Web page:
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On 'ideas' — a letter to the Minister for Higher Education and Science

Open letter — Six scientists behind a campaign to safeguard freedom of research in Denmark met the Minister for Higher Education and science, Jesper Petersen. Maria Toft is one of them, and she shared her thoughts on the situation at the universities before the meeting.

Dear Jesper

Everything that we have put around us is, in some way, an expression of ideas. Satellites in space, the coffee machine, the Danish government’s portal, and the parents’ school app Aula. Some ideas are better executed than others. But that’s not the point here. What is important is the realization that everything starts with an idea. Ideas create our words. Words create our actions. Actions create our habits. The habits create our character, and our character creates (perhaps) our destiny.

It sounds dramatic, but that is because it is dramatic. More than ever before, we as a society stand at a crossroads. The choice as to which path we will choose can have serious consequences for our democracy, our finances, our nature, our access to food and drink – and ultimately our survival and well-being here on Earth. Researchers are, by definition, idealists: People who are driven by their ideas, and we know, just like you do, that one idea can change everything.

That is why it is crucial that we take care of the true hearth of these ideas: the universities. It is crucial that we safeguard the freedom of thought and the freedom to pursue research interests. We know that you do not disagree with us on this. We are not saying this for our own sake, but for the sake of the society that we are a part of.


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The freedom of research situation

This June, 2,252 researchers and PhD students from all over the country signed an open letter to politicians called ‘Set research free’. Here, we described the state of the universities and the current conditions for the freedom of research in Denmark. We pointed to three areas that were important to look at in a review of the conditions for freedom of research:

1) An evaluation and audit of the 2003 Danish University Act that will take action against the secrecy and culture of fear that has evolved in an almost militarised management structure. After our petition to politicians, a majority of the parties in the Danish Parliament seem to be open for revising the university legislation, as most of them see how safe, constructive working environments help academic innovation and creativity. We are grateful for this opening, and we look forward to ongoing discussions with the parliamentary spokespersons.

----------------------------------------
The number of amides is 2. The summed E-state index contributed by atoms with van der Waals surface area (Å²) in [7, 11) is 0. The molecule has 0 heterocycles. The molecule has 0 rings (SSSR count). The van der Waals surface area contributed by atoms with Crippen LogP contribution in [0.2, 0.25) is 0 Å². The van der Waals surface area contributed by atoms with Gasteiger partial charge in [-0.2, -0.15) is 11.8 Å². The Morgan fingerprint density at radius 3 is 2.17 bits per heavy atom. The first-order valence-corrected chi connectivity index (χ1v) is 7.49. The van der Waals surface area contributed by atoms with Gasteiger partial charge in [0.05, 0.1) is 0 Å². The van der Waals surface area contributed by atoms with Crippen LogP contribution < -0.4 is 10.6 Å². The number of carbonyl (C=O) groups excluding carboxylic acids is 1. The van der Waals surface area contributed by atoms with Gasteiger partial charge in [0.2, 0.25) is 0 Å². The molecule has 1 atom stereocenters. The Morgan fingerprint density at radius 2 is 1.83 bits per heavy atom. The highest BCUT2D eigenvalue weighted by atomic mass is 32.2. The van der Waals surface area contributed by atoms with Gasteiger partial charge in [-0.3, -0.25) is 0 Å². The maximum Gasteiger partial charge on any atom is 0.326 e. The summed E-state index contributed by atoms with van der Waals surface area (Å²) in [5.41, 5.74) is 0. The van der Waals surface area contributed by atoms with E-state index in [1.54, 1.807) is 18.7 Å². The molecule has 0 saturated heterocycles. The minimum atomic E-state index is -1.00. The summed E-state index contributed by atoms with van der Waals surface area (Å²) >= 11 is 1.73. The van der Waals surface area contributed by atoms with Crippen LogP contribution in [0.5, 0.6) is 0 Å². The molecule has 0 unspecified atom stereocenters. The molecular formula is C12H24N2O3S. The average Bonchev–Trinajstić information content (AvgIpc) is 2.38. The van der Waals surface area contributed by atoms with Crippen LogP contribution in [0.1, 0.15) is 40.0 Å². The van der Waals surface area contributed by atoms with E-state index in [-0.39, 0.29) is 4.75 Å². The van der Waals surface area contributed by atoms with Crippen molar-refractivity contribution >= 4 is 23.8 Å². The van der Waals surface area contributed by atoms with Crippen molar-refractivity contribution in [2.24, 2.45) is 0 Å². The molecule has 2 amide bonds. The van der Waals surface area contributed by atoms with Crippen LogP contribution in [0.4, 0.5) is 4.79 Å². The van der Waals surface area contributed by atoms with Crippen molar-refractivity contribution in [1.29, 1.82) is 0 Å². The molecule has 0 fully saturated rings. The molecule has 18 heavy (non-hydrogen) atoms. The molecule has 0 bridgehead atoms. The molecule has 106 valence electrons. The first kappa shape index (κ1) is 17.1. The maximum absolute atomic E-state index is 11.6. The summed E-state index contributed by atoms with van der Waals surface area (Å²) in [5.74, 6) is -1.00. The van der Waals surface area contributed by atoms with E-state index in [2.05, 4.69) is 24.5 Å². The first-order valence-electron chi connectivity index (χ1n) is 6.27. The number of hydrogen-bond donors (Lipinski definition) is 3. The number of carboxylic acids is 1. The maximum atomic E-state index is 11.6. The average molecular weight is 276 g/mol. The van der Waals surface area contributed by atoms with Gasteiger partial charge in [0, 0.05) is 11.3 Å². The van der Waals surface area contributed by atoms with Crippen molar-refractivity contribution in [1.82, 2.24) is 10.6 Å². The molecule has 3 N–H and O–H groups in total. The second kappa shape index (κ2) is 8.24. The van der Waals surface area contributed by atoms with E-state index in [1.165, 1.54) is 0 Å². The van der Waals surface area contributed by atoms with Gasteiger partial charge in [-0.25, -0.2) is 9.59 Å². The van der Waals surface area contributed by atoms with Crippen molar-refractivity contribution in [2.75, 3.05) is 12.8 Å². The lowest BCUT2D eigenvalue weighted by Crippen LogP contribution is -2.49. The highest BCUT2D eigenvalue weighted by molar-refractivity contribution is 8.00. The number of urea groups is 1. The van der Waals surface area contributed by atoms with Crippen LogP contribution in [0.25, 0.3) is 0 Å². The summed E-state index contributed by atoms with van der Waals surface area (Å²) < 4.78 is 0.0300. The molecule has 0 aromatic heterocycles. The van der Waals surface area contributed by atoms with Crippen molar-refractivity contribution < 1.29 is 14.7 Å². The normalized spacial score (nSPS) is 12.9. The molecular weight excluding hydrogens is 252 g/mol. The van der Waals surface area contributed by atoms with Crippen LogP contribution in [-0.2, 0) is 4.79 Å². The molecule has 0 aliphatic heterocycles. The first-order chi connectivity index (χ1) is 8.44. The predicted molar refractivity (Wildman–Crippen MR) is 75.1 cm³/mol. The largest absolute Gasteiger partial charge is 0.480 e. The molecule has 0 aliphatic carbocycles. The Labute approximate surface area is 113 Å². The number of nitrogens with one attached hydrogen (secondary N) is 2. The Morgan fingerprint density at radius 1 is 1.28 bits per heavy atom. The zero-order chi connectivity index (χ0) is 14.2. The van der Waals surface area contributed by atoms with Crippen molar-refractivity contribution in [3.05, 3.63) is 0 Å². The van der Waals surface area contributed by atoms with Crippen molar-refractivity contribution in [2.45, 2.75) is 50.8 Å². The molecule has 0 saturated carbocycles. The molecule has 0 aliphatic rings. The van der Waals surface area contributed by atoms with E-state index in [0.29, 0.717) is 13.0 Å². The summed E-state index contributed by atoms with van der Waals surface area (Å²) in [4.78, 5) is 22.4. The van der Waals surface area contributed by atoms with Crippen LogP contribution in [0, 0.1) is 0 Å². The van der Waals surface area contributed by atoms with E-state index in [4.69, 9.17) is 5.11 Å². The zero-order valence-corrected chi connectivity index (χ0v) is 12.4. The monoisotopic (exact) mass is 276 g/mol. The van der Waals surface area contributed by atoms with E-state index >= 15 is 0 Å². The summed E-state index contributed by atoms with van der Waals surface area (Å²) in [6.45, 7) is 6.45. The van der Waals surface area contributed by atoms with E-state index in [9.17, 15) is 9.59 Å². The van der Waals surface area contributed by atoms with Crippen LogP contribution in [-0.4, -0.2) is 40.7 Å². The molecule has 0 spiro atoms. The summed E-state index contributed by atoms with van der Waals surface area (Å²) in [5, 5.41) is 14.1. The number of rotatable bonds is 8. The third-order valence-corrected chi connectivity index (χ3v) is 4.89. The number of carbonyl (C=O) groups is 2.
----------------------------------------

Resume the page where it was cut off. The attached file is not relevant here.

2) More basic funding for free research and more permanent positions in order to create a framework for deep creativity, idea development and thought. External funding is necessary, but it has also led to a number of problems: A rapid growth in short-term appointments, the restriction of researchers’ opportunities to ask their own research questions, the risk of research being driven by short-sighted political and commercial interests, the tying up of basic funding to the co-financing of externally funded projects, and the increase in time spent on attracting external funding.

In recent years, an abyss of arrogance has appeared between science on the one hand, and the political, civil society, and journalistic spheres on the other.

3) A general review of the incentive structures for research, credit-transfer targets and the funding of research. We point out here, that the way in which we measure the success of the research has been distorted, so that the pure numbers of publications and citations outweighs the quality of them. This could result in less priority being given to high-risk/high-gain research in favour of ’safe’ research trajectories, and the concentration of research funding in a few researchers at large centres. This will further weaken the diversity, and ultimately the quality, of the good ideas.